First of all I just joined this forum by the advice of rphcfb14 on the Houzz forum. I haven’t liked of that new forum there since it switched over from GardenWeb. In the past I always got great advice from many of the fruit experts on there when I lived in TN, and then moved back to Indiana. Everyone was always so helpful and informative and now so glad I found you all here. I posted last year on the Garden Web forum and got some great advice and help! My sweet cherry trees and sour cherries were losing leaves and wilting here in Northern Indiana. Thanks to the great advice I found out that the culprit was aphids. Nailed the problem with the help from some great people on there at the time, but think I was too late on a couple of my trees. Well the trees were so stressed I lost over the winter my 10 year old Rainer, a Lapins, and a Montmorency cherry. Now I am replacing two of them by switching to plums, not sure if they will be any easier than cherries, but giving them a try. Have a Black Ice plum and a Bubblegum/Toka for cross pollination. Any advice on how to handle and nurture the plums would be appreciated. In addition I would love some advice how to keep the pest’s at bay on all of my fruit trees- one Sweet Cherry Rainer left, a Windsor, and a dwarf sour cherry North Star, apples-Pink Sugar, Mutsu, Fuji, and Florina. Again would love to hear what your strategy is to keep the tree’s healthy and free from disease and pests. Do you all have a regime you follow every year? Just wondering. Thanks in advance and again glad to have found you and be here.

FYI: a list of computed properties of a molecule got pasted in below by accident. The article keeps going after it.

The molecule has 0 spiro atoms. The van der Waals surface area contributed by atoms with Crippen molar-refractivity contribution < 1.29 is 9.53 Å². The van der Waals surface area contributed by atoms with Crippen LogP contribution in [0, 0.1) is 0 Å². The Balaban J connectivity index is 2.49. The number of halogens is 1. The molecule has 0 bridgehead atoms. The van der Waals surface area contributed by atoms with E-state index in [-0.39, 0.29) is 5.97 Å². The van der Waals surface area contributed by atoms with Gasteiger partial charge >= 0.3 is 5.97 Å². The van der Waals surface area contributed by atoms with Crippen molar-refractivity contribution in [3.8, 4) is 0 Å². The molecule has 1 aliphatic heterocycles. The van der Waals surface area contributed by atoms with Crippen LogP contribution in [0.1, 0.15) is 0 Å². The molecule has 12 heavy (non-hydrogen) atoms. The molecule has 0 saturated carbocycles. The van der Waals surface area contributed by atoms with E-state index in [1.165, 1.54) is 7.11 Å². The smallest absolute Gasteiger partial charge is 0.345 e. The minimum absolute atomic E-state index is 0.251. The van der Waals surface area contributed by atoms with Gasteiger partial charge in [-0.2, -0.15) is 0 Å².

Plums aren’t easy either but I personally think they are easier than cherries, definitely easier than sweet cherries. Biggest thing I think is choosing varieties that are good for your area and are not overly susceptible to disease. Japanese plums seem to be easier than euro varieties on the whole, at least they are here.
I think Z5 might be pushing it for many varieties, but there should be some that will work.
Many Euros will be ok.
Biggest thing aside from disease is protecting from Plum Curculio. That is by far the biggest pest of plums. Borers are an issue, but not all the time…pc is always around and is always an issue when not sprayed for.
You have not gotten a lot of answers could be that you asked specifically about plum and about Black Ice and Toka plum. Black Ice is quite new. Not sure how many grow Black Ice ot Toka. More People here grow and like Superior, Santa Rosa, Satsuma.
Like Appleseed, I think peach and plum are not easy. I am in the east coast. Apple and pear are a lot easier, both Asian and Euro, choose the ones with disease resistance.
As for a spraying program, you need to spray insecticide and fungicide for plum. If you search this forum, there are several threads that describe what products and ways people use to spray.
I’m located in KS/MO. Here the biggest issue with Asian plums and their hybrids are that they bloom too early.
I used to grow lots of asian/hybrid plums but realized they weren’t very reliable in my area. Eventually I switched to Euro plums.
They bloom later than peaches, just before most apples, which tends to make them late enough that frosts don’t affect them to the same extent.
Supposedly Euro plums are a bit more susc. to black knot and brown rot, but I haven’t seen it here with my spray program.
In general, I’ve found plums easier to grow than cherry trees. Cherry trees are more susc. to collapse from bac. spot.
In terms of keeping pests off of fruit trees, for most home owners the best strategy is to kill the pests. This is most effectively done by spraying a good insecticide repeatedly. Of course there are other methods including barrier methods (i.e. Surround, bagging).